A call to “do something now” in the name of Jesus rang through the arena at the Georgia Dome in downtown Atlanta on the final day of Passion 2012 on Thursday.
Passion 2012 is a four-day gathering for college students led by teachers Louie Giglio, John Piper, Francis Chan and Beth Moore, among others, as well as lead worshipers Chris Tomlin, David Crowder Band, Charlie Hall, Matt Redman, Christy Nockels, Kristian Stanfill and others.
Forty-two thousand students representing 31 countries attended the gathering. They learned about the horrific realities 27 million people worldwide who are enslaved as forced laborers, child laborers or trapped within the all-too prevalent sex trade face every day.
Passion founder Giglio challenged students to not live in anticipation of “what’s next” but to take action today and pursue what makes them come alive … and do it for the glory of God. Passion’s call to “do something now” exists to marry worship and justice, empowering each individual to join efforts and together, be a force for good in the world.
“We believe that this generation of students has the ability to put an end to slavery,” says Bryson Vogeltanz, chief steward of Do Something Now for Passion Conferences. “We believe that God receives much glory when worship and justice are wed as one. It’s about doing something in the name of Jesus to free people all over the world who are enslaved.”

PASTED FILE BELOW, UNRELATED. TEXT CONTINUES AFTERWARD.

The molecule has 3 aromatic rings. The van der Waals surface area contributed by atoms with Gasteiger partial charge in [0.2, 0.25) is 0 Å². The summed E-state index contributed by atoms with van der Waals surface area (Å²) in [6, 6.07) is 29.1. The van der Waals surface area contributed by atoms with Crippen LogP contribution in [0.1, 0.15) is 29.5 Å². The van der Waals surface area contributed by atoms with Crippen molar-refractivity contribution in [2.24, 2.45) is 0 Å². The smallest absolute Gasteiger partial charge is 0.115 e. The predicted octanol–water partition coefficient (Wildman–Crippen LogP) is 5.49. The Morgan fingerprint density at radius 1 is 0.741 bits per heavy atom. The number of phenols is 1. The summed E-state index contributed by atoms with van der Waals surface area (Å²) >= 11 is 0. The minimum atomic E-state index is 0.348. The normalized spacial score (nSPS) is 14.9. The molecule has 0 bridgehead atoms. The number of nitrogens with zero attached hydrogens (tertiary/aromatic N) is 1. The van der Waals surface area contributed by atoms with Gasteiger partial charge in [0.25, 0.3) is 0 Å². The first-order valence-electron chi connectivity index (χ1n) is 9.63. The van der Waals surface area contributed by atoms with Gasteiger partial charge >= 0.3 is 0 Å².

Giglio asked students to live fearlessly and take action in their faith. Many students spend countless hours pondering the question “What am I supposed to do?” Giglio answered that daunting question during Thursday's closing session: “Well, what are you good at? Do it, and as you do, move to the top of your prayer list, ‘God will you give me the words to fearlessly proclaim the gospel?’”
Students roared Thursday morning when Giglio announced that Passion would yet again be back in the Georgia Dome in 2013, but this time, with the anticipation to take down the curtain and open to seating in the round. Being that the gathering sold out at 42,000 prior to its start, this new possibility would open the experience to nearly 71,000 students next year.
In total, students gave $2.5 million toward freedom with an additional $500,000 donation from another couple attending the conference and $300,000 being given online since the closing day. That makes a total of $3.3 million. The financial gifts will support 20-plus projects around the world focused on prevention, rescue and restoration for the 27 million men, women and children entrapped in modern day slavery.
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